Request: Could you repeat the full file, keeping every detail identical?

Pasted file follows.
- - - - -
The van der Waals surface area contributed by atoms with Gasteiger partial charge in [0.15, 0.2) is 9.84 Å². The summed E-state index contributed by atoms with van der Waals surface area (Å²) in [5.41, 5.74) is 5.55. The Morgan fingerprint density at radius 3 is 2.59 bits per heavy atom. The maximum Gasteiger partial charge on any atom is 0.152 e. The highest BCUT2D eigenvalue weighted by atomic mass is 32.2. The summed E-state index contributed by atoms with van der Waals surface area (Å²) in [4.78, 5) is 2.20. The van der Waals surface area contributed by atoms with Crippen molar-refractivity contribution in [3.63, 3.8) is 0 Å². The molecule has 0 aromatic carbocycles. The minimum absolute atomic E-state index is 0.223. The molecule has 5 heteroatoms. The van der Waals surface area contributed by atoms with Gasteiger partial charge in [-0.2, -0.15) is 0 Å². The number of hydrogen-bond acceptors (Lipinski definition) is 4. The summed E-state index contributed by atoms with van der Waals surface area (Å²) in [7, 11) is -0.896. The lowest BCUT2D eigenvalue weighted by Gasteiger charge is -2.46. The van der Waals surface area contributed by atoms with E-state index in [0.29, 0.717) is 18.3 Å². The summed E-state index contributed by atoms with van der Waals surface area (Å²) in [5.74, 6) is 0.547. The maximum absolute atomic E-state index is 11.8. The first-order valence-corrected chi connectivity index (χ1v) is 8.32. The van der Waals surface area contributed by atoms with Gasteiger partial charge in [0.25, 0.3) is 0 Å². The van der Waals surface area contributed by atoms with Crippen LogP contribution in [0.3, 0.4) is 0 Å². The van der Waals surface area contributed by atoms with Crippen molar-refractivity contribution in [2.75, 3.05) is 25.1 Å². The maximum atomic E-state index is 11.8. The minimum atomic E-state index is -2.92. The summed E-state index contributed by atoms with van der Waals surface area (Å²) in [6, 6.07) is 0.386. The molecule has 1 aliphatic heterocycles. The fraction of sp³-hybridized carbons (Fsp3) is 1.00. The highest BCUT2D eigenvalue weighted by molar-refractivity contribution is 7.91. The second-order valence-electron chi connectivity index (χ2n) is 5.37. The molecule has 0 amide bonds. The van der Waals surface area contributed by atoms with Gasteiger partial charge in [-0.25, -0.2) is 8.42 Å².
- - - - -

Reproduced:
The van der Waals surface area contributed by atoms with Gasteiger partial charge in [0.15, 0.2) is 9.84 Å². The summed E-state index contributed by atoms with van der Waals surface area (Å²) in [5.41, 5.74) is 5.55. The Morgan fingerprint density at radius 3 is 2.59 bits per heavy atom. The maximum Gasteiger partial charge on any atom is 0.152 e. The highest BCUT2D eigenvalue weighted by atomic mass is 32.2. The summed E-state index contributed by atoms with van der Waals surface area (Å²) in [4.78, 5) is 2.20. The van der Waals surface area contributed by atoms with Crippen molar-refractivity contribution in [3.63, 3.8) is 0 Å². The molecule has 0 aromatic carbocycles. The minimum absolute atomic E-state index is 0.223. The molecule has 5 heteroatoms. The van der Waals surface area contributed by atoms with Gasteiger partial charge in [-0.2, -0.15) is 0 Å². The number of hydrogen-bond acceptors (Lipinski definition) is 4. The summed E-state index contributed by atoms with van der Waals surface area (Å²) in [7, 11) is -0.896. The lowest BCUT2D eigenvalue weighted by Gasteiger charge is -2.46. The van der Waals surface area contributed by atoms with E-state index in [0.29, 0.717) is 18.3 Å². The summed E-state index contributed by atoms with van der Waals surface area (Å²) in [5.74, 6) is 0.547. The maximum absolute atomic E-state index is 11.8. The first-order valence-corrected chi connectivity index (χ1v) is 8.32. The van der Waals surface area contributed by atoms with Gasteiger partial charge in [0.25, 0.3) is 0 Å². The van der Waals surface area contributed by atoms with Crippen LogP contribution in [0.3, 0.4) is 0 Å². The van der Waals surface area contributed by atoms with Crippen molar-refractivity contribution in [2.75, 3.05) is 25.1 Å². The maximum atomic E-state index is 11.8. The minimum atomic E-state index is -2.92. The summed E-state index contributed by atoms with van der Waals surface area (Å²) in [6, 6.07) is 0.386. The molecule has 1 aliphatic heterocycles. The fraction of sp³-hybridized carbons (Fsp3) is 1.00. The highest BCUT2D eigenvalue weighted by molar-refractivity contribution is 7.91. The second-order valence-electron chi connectivity index (χ2n) is 5.37. The molecule has 0 amide bonds. The van der Waals surface area contributed by atoms with Gasteiger partial charge in [-0.25, -0.2) is 8.42 Å².